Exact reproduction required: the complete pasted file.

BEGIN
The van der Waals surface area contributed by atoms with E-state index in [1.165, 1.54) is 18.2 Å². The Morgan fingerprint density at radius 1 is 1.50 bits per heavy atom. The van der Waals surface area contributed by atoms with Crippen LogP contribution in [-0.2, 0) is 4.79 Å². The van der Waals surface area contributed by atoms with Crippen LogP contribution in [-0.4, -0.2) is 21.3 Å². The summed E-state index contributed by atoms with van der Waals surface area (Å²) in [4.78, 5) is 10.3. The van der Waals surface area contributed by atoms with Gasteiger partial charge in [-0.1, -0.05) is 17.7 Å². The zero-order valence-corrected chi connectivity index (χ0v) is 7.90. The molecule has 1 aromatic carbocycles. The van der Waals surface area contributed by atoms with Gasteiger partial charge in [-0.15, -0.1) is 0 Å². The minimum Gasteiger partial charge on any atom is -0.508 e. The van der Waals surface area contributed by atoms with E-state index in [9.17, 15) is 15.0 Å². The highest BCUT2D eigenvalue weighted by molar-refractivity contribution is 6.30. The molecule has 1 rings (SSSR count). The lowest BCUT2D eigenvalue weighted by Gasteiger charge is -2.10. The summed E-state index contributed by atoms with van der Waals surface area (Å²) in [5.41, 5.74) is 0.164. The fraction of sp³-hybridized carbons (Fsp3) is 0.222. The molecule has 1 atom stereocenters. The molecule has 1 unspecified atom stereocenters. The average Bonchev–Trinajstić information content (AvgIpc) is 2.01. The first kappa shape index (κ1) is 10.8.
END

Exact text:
The van der Waals surface area contributed by atoms with E-state index in [1.165, 1.54) is 18.2 Å². The Morgan fingerprint density at radius 1 is 1.50 bits per heavy atom. The van der Waals surface area contributed by atoms with Crippen LogP contribution in [-0.2, 0) is 4.79 Å². The van der Waals surface area contributed by atoms with Crippen LogP contribution in [-0.4, -0.2) is 21.3 Å². The summed E-state index contributed by atoms with van der Waals surface area (Å²) in [4.78, 5) is 10.3. The van der Waals surface area contributed by atoms with Gasteiger partial charge in [-0.1, -0.05) is 17.7 Å². The zero-order valence-corrected chi connectivity index (χ0v) is 7.90. The molecule has 1 aromatic carbocycles. The van der Waals surface area contributed by atoms with Gasteiger partial charge in [-0.15, -0.1) is 0 Å². The minimum Gasteiger partial charge on any atom is -0.508 e. The van der Waals surface area contributed by atoms with E-state index in [9.17, 15) is 15.0 Å². The highest BCUT2D eigenvalue weighted by molar-refractivity contribution is 6.30. The molecule has 1 rings (SSSR count). The lowest BCUT2D eigenvalue weighted by Gasteiger charge is -2.10. The summed E-state index contributed by atoms with van der Waals surface area (Å²) in [5.41, 5.74) is 0.164. The fraction of sp³-hybridized carbons (Fsp3) is 0.222. The molecule has 1 atom stereocenters. The molecule has 1 unspecified atom stereocenters. The average Bonchev–Trinajstić information content (AvgIpc) is 2.01. The first kappa shape index (κ1) is 10.8.